She was a married mother of four and was dedicated to her family, which sharply contrasts the rotating parade of women that always surrounded Hefner.

Encouraging Equal Pleasure

Uhse wanted sex to be enjoyable for both partners, and to make sure a monogamous sex life was still a fruitful one. She offered advice on how women could express their needs without hurting a man’s ego or sounding insensitive.

Men may not even have realized women weren’t achieving orgasm, as women almost always take longer to climax than men.

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While Hefner catered mainly to men and their fantasies, Uhse was grounded in realism. She wanted sexual relationships to be fulfilling for both partners, and offered both literature and products such as condoms, creams, and sex toys.

Hefner’s magazines, however, were strictly focused on men and their wants — even when it came to the content of the articles.

Playboy Bunny GIF by Playboy - Find & Share on GIPHY

In contrast, Uhse never ignored men — and, in fact, men were the bulk of her customer base. Emphasizing how to assist women in their pleasure brought a better sexual experience for men, and left them less likely to turn to other places for sexual satisfaction.

More pleasure for women meant they would be more receptive to sex, when they might not have been previously because they weren’t fully enjoying it.

Uhse is the kind of sexual liberator we should be celebrating. She achieved the same cultural shift Hefner did, yet in a way that didn’t objectify women.

She built her sexual empire on mutual satisfaction in committed, monogamous relationships, with an emphasis on ensuring equal enjoyment and satisfaction from both partners.

Her success story is the one we should be telling when we talk about the rise of prominent sexual culture.

First Muslim woman Olympian gets her very own hijab-wearing Barbie

Ibtihaj Muhammad should be used to making history by now.

She’s already been the first sabre fencer to compete for the United States in the Olympics while wearing a hijab, and she’s also the first Muslim woman to win a medal, taking home the bronze as part of Team USA.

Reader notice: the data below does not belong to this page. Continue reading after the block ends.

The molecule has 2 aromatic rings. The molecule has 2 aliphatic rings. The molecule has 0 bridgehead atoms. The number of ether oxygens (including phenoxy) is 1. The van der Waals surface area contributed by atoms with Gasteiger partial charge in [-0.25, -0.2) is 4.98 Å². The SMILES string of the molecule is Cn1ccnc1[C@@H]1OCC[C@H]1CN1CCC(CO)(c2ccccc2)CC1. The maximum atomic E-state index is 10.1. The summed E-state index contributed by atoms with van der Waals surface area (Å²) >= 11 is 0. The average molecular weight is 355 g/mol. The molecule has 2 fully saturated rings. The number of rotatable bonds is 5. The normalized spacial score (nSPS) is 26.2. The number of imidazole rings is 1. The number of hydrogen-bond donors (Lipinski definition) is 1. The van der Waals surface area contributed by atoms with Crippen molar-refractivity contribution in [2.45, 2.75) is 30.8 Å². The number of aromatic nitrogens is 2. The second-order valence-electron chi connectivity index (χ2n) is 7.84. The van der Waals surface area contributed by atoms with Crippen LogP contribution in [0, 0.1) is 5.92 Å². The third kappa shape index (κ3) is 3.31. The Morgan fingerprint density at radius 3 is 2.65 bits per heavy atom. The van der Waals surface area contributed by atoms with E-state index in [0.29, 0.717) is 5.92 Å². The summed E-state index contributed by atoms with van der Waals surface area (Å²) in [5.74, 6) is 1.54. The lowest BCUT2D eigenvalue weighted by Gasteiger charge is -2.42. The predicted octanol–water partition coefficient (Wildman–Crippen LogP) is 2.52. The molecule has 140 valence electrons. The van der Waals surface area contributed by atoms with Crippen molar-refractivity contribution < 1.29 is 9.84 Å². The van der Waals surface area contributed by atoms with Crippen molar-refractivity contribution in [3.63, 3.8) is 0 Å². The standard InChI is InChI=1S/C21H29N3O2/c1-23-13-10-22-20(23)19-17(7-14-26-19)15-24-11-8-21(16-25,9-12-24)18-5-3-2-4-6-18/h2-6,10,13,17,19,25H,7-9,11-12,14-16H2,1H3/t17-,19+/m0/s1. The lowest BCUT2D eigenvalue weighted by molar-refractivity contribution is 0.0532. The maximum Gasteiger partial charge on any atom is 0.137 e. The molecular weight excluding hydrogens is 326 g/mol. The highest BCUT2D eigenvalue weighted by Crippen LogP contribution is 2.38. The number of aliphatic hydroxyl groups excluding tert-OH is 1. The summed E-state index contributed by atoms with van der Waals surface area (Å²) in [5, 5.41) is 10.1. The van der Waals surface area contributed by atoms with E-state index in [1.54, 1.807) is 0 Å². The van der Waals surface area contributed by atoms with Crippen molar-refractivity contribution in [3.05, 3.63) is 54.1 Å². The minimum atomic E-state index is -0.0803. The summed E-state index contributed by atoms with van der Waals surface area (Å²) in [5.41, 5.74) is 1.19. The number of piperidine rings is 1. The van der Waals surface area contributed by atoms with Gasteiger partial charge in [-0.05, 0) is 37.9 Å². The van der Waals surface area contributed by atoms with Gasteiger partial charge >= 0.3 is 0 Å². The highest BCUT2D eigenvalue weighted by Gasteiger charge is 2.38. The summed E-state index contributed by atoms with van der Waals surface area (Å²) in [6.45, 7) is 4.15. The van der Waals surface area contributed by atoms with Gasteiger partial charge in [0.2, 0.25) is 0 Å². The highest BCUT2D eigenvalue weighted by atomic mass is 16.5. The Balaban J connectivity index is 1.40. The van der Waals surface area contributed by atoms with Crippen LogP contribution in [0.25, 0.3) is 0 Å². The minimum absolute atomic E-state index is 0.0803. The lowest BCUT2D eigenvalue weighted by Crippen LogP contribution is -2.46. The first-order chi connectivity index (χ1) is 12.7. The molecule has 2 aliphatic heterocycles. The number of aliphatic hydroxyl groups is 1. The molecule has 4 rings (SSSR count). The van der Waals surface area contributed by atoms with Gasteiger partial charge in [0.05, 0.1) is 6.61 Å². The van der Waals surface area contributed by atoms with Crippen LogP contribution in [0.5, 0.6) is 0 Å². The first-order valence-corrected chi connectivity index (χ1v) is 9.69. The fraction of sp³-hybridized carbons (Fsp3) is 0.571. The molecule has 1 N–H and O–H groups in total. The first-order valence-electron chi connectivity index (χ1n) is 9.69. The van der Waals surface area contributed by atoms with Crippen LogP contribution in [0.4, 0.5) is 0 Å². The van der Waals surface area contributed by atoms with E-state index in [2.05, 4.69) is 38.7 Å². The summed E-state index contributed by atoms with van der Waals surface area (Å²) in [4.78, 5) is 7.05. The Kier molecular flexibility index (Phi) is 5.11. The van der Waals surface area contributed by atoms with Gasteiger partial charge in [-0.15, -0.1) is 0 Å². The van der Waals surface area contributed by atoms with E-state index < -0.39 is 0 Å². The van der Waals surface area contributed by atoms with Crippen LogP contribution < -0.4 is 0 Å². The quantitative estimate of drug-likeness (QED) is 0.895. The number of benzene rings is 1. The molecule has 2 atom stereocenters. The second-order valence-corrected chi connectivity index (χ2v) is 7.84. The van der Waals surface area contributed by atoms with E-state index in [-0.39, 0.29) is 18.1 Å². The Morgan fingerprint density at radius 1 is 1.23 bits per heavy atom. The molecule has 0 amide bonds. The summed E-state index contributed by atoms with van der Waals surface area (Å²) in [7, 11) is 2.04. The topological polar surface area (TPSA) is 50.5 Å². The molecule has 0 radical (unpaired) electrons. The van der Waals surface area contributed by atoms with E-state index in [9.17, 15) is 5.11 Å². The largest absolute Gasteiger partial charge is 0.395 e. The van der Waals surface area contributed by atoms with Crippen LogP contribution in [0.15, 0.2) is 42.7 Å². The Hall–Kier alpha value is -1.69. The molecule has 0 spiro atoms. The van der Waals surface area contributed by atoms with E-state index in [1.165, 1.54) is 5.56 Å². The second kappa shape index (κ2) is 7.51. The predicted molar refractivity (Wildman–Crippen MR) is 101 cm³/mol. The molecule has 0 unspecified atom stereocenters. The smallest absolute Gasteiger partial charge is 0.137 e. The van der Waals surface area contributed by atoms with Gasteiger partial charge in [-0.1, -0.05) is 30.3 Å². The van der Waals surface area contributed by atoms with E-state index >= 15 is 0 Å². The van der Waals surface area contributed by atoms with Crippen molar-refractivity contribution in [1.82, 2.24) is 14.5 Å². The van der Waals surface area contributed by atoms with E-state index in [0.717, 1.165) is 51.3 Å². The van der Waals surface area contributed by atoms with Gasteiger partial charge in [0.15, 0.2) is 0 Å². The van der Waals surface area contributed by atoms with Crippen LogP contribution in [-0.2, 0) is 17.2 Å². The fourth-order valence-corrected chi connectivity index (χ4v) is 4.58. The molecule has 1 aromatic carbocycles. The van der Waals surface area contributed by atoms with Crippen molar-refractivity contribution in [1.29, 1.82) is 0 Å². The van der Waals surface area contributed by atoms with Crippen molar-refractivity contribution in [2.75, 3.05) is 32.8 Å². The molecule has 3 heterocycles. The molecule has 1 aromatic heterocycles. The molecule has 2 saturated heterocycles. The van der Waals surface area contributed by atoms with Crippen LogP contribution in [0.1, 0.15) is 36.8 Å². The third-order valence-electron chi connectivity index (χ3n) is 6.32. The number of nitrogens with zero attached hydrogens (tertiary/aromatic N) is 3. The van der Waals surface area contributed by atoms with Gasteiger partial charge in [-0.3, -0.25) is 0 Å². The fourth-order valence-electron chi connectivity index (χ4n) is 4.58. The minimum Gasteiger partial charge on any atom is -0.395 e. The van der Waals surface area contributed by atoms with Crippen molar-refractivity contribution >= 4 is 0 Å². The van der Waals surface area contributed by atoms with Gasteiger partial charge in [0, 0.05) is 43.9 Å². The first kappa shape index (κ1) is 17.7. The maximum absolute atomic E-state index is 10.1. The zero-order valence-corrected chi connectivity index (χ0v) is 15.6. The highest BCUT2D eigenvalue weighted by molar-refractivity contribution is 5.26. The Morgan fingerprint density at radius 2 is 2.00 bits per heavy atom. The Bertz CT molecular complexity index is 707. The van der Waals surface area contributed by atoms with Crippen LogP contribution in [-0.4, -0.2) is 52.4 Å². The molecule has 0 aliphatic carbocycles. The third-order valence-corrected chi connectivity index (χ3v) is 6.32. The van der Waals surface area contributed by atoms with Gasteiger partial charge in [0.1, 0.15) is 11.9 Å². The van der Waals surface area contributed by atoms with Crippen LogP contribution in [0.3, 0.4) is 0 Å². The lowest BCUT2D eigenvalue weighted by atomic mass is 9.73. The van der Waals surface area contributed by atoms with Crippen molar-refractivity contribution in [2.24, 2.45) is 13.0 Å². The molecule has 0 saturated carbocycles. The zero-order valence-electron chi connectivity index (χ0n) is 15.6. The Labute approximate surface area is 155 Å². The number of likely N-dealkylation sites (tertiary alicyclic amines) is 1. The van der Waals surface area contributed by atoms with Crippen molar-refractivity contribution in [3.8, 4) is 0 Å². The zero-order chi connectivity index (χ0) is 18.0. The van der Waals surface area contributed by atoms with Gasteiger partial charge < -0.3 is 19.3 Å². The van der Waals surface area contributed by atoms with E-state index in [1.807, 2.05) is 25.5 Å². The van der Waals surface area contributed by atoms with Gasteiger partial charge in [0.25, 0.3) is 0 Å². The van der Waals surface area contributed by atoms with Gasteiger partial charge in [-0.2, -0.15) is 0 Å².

Because of this, Mattel is making history, too, by creating the first hijab-wearing Barbie doll ever.

Muhammad has always loved being active, but struggled to find a sport she could participate in while maintaining proper attire for a Muslim woman.


She started epee fencing at 13 before finally switching to sabre. She graduated from Duke University in 2007, and has been part of the United States National Fencing Team since 2010.

In 2014, she launched a clothing line — Louella — that creates modest active wear and fashionable clothing.

Shop the Pale Pink Pant Set now available at 💘 Cyber Monday 40% OFF sale with code TAKE40 at checkout

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She represented Team USA in the sport of fencing in the 2016 Rio de Janeiro Olympics. After earning her bronze medal, she lost in the second round of the individual sabre competition to Cecilia Berder of France.

In spite of the early loss, she still became a media darling — both for her tenacity in the ring and for the fact that she is the first woman to wear a hijab while competing for the United States.

Muhammad is also the first Muslim-American woman to earn an Olympic medal for the U.S.

Barbie Glory

2017 was a momentous year both for Muhammad and for Mattel. The toy company announced they were modeling a Barbie after Muhammad — complete with her signature sabre and her hijab.

The new doll is part of the Barbie “Shero” program that recognizes women who “break boundaries to inspire the next generation of girls.”

Other women who have been included in the Shero program include director Ava DuVernay, Olympic gymnast Gabby Douglas and dancer Misty Copeland.

This new Barbie is especially important for young Muslim women who may feel like they can’t compete in sports because of their religion or their desire to dress modestly or wear hair coverings or hijab.

Muhammad mentioned receiving some criticism during an Olympic interview for saying she didn’t feel safe in the U.S. as a Muslim, and described her home country as a dangerous place, especially during the 2016 presidential race.

Representation in the media has been hard to come by for people of color, as well as women — fewer than one-quarter of speaking roles in Hollywood blockbusters went to people of color in 2015, and women made up fewer than a third of the main characters in movies in 2016.

For children who are learning how to process the world around them, seeing themselves represented in the media can be essential.

Instead of seeing cookie-cutter Barbie dolls on the shelf, Muslim women can now walk into the Barbie aisle and see a doll that looks like them.

It may seem small to some, but this representation is crucial in building confidence and identity for future generations of young Muslim women.

The Ibtihaj Muhammad Barbie doll may be the first Mattel doll wearing a hijab, but with amazing women like this Olympic fencer to look up to, we can bet it won’t be the last.

Her triumphs in both Olympic competitions and in life are just beginning, and we can likely look forward to more progress and success in the future from Ibtiahaj Muhammad and groundbreakers like her.